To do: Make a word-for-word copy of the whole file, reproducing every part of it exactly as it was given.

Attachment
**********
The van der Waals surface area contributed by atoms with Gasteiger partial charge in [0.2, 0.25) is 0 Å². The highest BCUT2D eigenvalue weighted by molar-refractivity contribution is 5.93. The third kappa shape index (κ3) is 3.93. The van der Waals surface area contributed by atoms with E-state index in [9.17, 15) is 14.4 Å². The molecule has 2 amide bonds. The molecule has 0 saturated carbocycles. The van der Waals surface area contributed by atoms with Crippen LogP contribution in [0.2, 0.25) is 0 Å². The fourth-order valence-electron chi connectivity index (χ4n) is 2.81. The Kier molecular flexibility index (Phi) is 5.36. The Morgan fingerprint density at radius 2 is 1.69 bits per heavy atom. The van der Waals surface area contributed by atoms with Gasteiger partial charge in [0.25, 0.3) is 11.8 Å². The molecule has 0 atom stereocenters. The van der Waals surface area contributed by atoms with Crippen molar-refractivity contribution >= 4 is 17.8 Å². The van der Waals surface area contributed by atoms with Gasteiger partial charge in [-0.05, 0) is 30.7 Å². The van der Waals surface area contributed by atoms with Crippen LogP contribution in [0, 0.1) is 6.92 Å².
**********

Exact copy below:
The van der Waals surface area contributed by atoms with Gasteiger partial charge in [0.2, 0.25) is 0 Å². The highest BCUT2D eigenvalue weighted by molar-refractivity contribution is 5.93. The third kappa shape index (κ3) is 3.93. The van der Waals surface area contributed by atoms with E-state index in [9.17, 15) is 14.4 Å². The molecule has 2 amide bonds. The molecule has 0 saturated carbocycles. The van der Waals surface area contributed by atoms with Crippen LogP contribution in [0.2, 0.25) is 0 Å². The fourth-order valence-electron chi connectivity index (χ4n) is 2.81. The Kier molecular flexibility index (Phi) is 5.36. The Morgan fingerprint density at radius 2 is 1.69 bits per heavy atom. The van der Waals surface area contributed by atoms with Gasteiger partial charge in [0.25, 0.3) is 11.8 Å². The molecule has 0 atom stereocenters. The van der Waals surface area contributed by atoms with Crippen molar-refractivity contribution >= 4 is 17.8 Å². The van der Waals surface area contributed by atoms with Gasteiger partial charge in [-0.05, 0) is 30.7 Å². The van der Waals surface area contributed by atoms with Crippen LogP contribution in [0, 0.1) is 6.92 Å².